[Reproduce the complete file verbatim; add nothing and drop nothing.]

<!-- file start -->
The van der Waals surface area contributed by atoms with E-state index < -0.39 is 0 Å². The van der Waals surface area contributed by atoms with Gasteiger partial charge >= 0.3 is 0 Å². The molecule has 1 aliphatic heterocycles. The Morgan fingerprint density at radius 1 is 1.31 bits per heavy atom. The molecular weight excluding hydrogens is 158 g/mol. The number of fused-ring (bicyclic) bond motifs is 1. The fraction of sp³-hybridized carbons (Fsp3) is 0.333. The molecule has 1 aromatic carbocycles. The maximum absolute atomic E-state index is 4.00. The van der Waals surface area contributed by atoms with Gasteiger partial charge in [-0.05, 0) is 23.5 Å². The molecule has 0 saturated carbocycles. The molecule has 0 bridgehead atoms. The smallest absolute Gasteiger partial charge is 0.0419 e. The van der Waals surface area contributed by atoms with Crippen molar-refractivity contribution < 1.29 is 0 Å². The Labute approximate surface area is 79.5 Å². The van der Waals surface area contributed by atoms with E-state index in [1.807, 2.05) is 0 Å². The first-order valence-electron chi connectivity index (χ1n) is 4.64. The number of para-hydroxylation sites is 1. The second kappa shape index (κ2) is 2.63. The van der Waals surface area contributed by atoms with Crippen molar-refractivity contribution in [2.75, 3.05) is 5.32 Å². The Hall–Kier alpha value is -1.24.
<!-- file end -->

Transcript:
The van der Waals surface area contributed by atoms with E-state index < -0.39 is 0 Å². The van der Waals surface area contributed by atoms with Gasteiger partial charge >= 0.3 is 0 Å². The molecule has 1 aliphatic heterocycles. The Morgan fingerprint density at radius 1 is 1.31 bits per heavy atom. The molecular weight excluding hydrogens is 158 g/mol. The number of fused-ring (bicyclic) bond motifs is 1. The fraction of sp³-hybridized carbons (Fsp3) is 0.333. The molecule has 1 aromatic carbocycles. The maximum absolute atomic E-state index is 4.00. The van der Waals surface area contributed by atoms with Gasteiger partial charge in [-0.05, 0) is 23.5 Å². The molecule has 0 saturated carbocycles. The molecule has 0 bridgehead atoms. The smallest absolute Gasteiger partial charge is 0.0419 e. The van der Waals surface area contributed by atoms with Crippen molar-refractivity contribution < 1.29 is 0 Å². The Labute approximate surface area is 79.5 Å². The van der Waals surface area contributed by atoms with E-state index in [1.807, 2.05) is 0 Å². The first-order valence-electron chi connectivity index (χ1n) is 4.64. The number of para-hydroxylation sites is 1. The second kappa shape index (κ2) is 2.63. The van der Waals surface area contributed by atoms with Crippen molar-refractivity contribution in [2.75, 3.05) is 5.32 Å². The Hall–Kier alpha value is -1.24.